What is Vascular Dementia in plain English?
Vascular Dementia (VD) is related to a poor supply of blood to the brain. Why is this important? As we all know blood contains nutrients and Oxygen, it’s what keeps our brain healthy and functioning normally.
There are three types of Vascular Dementia, they stem from different causes and progress differently too.
Stroke Related Dementia
When someone has a large stroke, they become 20% more likely to develop VD within 6 months.
Strokes deprive the brain of oxygen and nutrients by causing severe blockages in blood vessels. These can last for long periods of time, causing brain cells to die off.
Progression of Stroke Related VD varies like all forms of dementia from person to person. However in many cases a stepped progression can occur, certain symptoms develop at once but they hold for a period of time, and then another step is taken, with new symptoms that hold for a while and so the story goes on.
A myriad of symptoms can be expected, the physical and mental side effects of a stroke can coincide with those of VD. This will effect progression too.
Single/ Multi Infarct Dementia
Caused by one or more small strokes over a period of time- clots occur in medium or large blood vessels within the brain. These clots can last for just a few minutes or for up to 24 hours. The latter is referred to as a mini stroke or Transient Ischaemic Attack (TIA), often portrayed as a ‘Funny Turn’.
If a stroke lasts for just a few minutes, a clump of brain cells deprived of oxygen can die, this is known as an infarct- If this infarct is within a key part of the brain single infarct dementia can follow.
In many cases though it is more likely that numerous mini strokes over a few months lead to multiple infarcts dotted around the brain. The collective of the few cause dementia.
Like Stroke related dementia the progression is stepped over time, so there may well be periods of relative stability.
The focus here is on the small blood vessels at the heart of the brain that are affected by Small Vessel Disease.
Vessel walls become thick causing them to stiffen and twist. Thereby diminishing the levels of blood to the brain, injuring nerve fibres and killing off cells. Therefore deep set infarcts occur in the base of the brain.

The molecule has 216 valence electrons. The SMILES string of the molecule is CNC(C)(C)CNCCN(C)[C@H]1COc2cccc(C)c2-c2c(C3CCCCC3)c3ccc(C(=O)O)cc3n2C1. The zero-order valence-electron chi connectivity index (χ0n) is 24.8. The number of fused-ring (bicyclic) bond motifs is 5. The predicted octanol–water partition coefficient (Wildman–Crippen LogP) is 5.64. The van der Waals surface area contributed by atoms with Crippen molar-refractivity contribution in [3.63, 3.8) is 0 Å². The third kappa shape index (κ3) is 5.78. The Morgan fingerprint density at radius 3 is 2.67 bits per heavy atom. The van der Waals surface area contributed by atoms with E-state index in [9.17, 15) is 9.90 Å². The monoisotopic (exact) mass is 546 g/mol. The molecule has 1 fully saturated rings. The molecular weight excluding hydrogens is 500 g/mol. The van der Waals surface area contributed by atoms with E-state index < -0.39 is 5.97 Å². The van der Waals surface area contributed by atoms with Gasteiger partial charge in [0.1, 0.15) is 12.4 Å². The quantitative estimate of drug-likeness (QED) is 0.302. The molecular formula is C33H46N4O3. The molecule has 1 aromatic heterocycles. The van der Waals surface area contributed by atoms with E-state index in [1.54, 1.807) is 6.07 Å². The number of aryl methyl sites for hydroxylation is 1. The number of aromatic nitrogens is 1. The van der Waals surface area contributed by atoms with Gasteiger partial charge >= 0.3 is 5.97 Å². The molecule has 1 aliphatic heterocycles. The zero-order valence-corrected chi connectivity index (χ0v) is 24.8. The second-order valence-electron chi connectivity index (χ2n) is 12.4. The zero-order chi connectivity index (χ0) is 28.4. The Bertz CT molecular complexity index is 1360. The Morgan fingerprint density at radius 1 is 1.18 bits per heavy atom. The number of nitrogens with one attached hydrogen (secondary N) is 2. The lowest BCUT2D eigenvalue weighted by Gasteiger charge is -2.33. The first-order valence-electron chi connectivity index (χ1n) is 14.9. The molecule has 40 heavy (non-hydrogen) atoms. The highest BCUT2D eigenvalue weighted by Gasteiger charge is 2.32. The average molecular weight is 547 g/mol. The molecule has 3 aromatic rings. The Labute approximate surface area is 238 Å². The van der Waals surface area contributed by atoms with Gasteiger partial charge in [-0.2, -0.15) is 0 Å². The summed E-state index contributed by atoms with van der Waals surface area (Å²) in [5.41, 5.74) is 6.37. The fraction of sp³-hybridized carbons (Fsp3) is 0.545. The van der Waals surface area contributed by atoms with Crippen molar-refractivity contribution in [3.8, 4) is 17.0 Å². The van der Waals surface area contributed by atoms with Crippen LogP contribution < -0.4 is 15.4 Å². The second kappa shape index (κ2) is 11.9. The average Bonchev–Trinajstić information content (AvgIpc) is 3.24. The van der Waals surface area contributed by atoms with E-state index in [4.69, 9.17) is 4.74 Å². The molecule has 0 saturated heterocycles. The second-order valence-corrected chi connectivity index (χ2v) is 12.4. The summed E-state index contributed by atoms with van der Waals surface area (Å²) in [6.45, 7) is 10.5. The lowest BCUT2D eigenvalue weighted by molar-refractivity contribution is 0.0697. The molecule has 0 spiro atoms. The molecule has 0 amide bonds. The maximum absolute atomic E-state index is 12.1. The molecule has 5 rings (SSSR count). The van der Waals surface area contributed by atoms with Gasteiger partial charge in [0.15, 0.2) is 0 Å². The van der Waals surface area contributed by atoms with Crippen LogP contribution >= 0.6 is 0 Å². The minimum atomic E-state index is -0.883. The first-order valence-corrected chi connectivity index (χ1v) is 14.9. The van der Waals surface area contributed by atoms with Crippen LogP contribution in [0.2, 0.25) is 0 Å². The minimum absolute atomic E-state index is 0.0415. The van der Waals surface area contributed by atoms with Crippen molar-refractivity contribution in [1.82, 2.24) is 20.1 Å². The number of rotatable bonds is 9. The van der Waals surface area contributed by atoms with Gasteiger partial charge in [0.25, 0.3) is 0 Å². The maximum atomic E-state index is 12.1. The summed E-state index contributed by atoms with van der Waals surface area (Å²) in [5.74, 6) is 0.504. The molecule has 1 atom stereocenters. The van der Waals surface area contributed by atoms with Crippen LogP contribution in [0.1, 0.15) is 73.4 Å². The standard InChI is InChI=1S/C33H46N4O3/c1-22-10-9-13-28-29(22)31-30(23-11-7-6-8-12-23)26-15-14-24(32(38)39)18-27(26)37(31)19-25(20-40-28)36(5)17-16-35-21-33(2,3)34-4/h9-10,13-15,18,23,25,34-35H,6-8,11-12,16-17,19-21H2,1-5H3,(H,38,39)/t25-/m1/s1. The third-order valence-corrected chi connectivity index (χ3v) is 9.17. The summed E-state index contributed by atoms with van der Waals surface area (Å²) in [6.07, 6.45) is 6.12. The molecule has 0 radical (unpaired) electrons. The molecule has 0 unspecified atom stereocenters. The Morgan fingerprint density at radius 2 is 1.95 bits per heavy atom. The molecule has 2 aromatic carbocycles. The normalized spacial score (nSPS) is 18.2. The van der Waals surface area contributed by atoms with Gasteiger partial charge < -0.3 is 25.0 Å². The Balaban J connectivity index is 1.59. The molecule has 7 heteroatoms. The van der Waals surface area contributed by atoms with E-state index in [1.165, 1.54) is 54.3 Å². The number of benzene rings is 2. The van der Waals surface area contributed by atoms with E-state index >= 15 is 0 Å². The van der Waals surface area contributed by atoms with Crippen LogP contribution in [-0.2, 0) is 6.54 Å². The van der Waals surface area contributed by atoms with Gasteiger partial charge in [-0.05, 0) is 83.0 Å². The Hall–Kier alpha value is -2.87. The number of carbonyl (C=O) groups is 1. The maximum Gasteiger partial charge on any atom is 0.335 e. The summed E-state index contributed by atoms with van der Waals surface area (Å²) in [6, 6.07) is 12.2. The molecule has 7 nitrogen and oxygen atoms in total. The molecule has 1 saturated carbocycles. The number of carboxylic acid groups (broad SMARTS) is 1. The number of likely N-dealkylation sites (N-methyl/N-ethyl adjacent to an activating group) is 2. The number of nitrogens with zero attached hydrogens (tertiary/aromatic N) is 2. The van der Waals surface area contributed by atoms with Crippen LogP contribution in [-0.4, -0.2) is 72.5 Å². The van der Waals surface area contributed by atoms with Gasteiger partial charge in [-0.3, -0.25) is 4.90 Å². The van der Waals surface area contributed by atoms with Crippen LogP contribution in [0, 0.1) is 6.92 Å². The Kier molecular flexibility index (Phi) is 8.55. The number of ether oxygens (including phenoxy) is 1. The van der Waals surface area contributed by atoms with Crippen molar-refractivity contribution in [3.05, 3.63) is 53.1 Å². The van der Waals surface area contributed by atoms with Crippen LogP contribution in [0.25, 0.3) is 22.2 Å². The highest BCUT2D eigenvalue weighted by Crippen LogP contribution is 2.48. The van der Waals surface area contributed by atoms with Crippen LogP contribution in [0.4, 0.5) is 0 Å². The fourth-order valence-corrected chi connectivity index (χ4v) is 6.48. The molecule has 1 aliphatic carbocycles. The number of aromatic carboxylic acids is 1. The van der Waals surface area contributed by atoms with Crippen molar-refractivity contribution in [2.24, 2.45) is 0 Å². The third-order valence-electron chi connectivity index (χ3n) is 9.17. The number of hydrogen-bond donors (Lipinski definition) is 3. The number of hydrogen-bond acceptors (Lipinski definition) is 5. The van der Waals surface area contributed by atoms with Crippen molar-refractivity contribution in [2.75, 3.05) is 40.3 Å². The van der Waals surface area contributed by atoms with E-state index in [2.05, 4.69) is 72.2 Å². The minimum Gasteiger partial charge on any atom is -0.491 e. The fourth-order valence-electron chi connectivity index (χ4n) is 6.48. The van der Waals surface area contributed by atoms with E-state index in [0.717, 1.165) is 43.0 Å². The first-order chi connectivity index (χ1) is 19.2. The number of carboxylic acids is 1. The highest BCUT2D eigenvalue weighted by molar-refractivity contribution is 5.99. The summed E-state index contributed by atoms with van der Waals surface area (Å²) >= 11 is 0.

Known to be the most common form of VD, Subcortical Dementia progresses gradually over time. There is no set path, it will vary on an individual basis.
Most forms of vascular dementia cause brain deterioration over 5 years. It is likely that a stroke or heart attack will have a final say, causing loss of life rather than the dementia itself.
What are the key symptoms?
The first and most obvious symptom is having had a stroke previously. As you will have read having a stroke makes you more likely to develop this type of Dementia, along with heart conditions that can affect the vascular system. So while the stroke itself isn’t a symptom of Vascular Dementia, it is in many cases a cause and therefore a pre-cursor. If yourself or a loved one have had a stroke previously look out for some of the symptoms below, so that you may be able to diagnose VD more quickly.
They say that things are as simple as ABC, 123, but what happens when you forget the ABC and start struggling with the 123. Many notice that with Vascular Dementia processes become confused and muddled, things like following a recipe become really difficult, the brain just can’t organise the way that information comes out and in what order. Likewise the ability to take instructions can become trickier, even if you hear the instruction the response may be something entirely different to the command.
Quite often it is found that people with Vascular Dementia have a far shorter concentration span than before, so whilst it may seem that the person you are talking to who seems uninterested in what you are saying, it could be that they can’t fixate their mind and concentration on you for as long as they should be. In some cases these periods of distraction can be followed by some sudden confusion, from an inability to understand where you are or what you are doing to muttering sentences that make no sense at all. This is a similar symptom to that of a stroke or TIA which can make it tricky to isolate as a symptom of Vascular Dementia.
We all know what it’s like to not be able to make our mind up about something, but if this is particularly uncommon and becomes a regular occurrence with simple decisions such as wanting a tea or a coffee, or being undecided about standing up or sitting down, it is worth consulting your GP about Vascular Dementia. As it becomes harder to process information correctly and act out a typical response, the mind stalls, and we are left in limbo about what we should or shouldn’t do, therefore highly indecisive.
With Thanks to: NHS Choices, Alzheimer’s Research UK, Alzheimer’s Society, The Stroke Association
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